The game also contains a fair amount of action, usually in the form of on foot chases, car chases, fisticuffs, or shoot outs. The action is actually my biggest problem with LA Noire. The gameplay of all these elements is fine, if you’ve played any Grand Theft Auto, all of the above control and feel much the same in LA Noire. The main story cases use these elements sparingly enough that they feel natural. Cops carry guns for a reason of course, but not every single location you travel to will end with a giant shoot out. The main story has good action but maintains a somewhat realistic tone in that there’s usually a decent build up time to any of the actiony moments. However, the side missions, known as “Street Crimes” really took me out of the experience. The best example is that one of my partners (you get a few different ones throughout the game, I’ll get to that in a second) just got done telling me in a well written conversation about how he hadn’t fired his gun in years. It was a good moment of a veteran cop telling the younger guy that the potential action their current case might get them in too might be a bit beyond him. I then hit a side mission where a bunch of crooks were robbing a bank, so of course the only way to deal with them was to pick up shotguns and go in guns blazing until they were all dead, my partner firing away right along side me. Because it was a side mission and didn’t really “count” toward the main story, no mention was made that the guy who just got done being apprehensive about using his revolver just went full on Die Hard with me in a bank with a pump-action shotgun. It definitely took me out of the experience. Despite the fact that it would have been even a less of a traditional game play experience than it already was, I wish Rockstar had done away with the sort of silly (though still fun, I’ll admit) side missions and put that effort into making a few more main story cases. I understand the need for content, but the street crimes felt painfully out-of-place as compared to slower pace of the main game.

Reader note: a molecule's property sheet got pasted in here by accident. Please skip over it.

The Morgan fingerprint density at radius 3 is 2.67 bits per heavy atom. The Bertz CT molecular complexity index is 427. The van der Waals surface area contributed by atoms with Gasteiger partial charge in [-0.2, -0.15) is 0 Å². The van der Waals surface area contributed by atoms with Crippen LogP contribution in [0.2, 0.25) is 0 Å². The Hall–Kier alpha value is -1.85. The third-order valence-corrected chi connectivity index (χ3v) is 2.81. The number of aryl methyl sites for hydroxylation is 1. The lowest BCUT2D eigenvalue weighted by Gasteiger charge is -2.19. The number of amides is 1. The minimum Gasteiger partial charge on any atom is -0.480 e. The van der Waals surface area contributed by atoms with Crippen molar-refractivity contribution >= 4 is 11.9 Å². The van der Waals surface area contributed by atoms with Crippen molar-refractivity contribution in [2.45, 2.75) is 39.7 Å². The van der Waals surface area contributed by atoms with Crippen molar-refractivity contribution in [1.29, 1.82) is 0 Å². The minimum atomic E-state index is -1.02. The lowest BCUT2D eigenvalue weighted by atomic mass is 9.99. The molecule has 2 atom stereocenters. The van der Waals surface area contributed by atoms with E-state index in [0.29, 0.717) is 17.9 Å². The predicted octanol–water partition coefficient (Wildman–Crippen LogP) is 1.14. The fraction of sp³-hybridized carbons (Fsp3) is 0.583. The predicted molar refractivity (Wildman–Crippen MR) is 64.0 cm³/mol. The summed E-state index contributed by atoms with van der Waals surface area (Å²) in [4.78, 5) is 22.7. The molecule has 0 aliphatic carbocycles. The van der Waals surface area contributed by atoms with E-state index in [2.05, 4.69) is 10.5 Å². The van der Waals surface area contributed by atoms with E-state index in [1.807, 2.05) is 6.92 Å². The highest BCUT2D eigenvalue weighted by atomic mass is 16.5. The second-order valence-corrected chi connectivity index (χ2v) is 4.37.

I won’t talk much about the story seeing as how LA Noire plays out like a movie, but it definitely holds interest quite well. Phelps will work his way up the police ranks by working the different desks, with a new partner for each. Some of the cases are self-contained stories, while others are part of a larger overall story that weaves its way throughout the entire game. It takes a little bit too long for the threads to even begin making sense in a big picture kind of way though. Once you start to see the overall story though it will make you want to marathon the last few cases though, so it’s only a minor criticism. The game has some truly memorable characters as well, from Phelps himself, real estate mogul Leland Monroe (played by John Noble! I freaking love Fringe, was quite excited to see him in this game), or classic Noire siren Elsa Lichtman. Conspiracies, odd crimes, and quality writing all contribute to make this interactive drama feel worthy of its movie style story telling.
I was surprised at how much I enjoyed playing through LA Noire. Walking around crime scenes and looking for clues doesn’t seem like it would be a very exciting mechanic but the story and presentation surrounding them are done so well that the very slow pace actually serves the game well instead of detracting from it. The writing is the real star here, despite the presence of faces you know, with the tone and syntax of a 1940’s settings and Film Noire genre almost pitch perfect. I’ve already started going through the game again with a guide so I can five-star all the cases and I’m yet to be bored even the second time around. How a case plays out can change dramatically depending on clues you find or information you get a witness to give up. That isn’t something I’ve experience in a game before. Much like I said about Heavy Rain a long time ago, LA Noire is a unique experience. Its slow pace may turn some gamers off, but the rest of us are treated with a memorable gaming experience.
Filed under: Games | Tagged: 1940's, Aaron Stanton, black dahlia, clues, Cole Phelps, crime scene, Elsa Lichtman, facial mapping, facial recognition, Fringe, grand theft auto, GTA, Home Improvement, John Noble, LA Noire, LA Noire review, LAPD, Leland Monroe, Mad Men, Okinawa, Rockstar, street crimes, Team Bondi, truth lie or doubt, William O'Leary, World War 2 |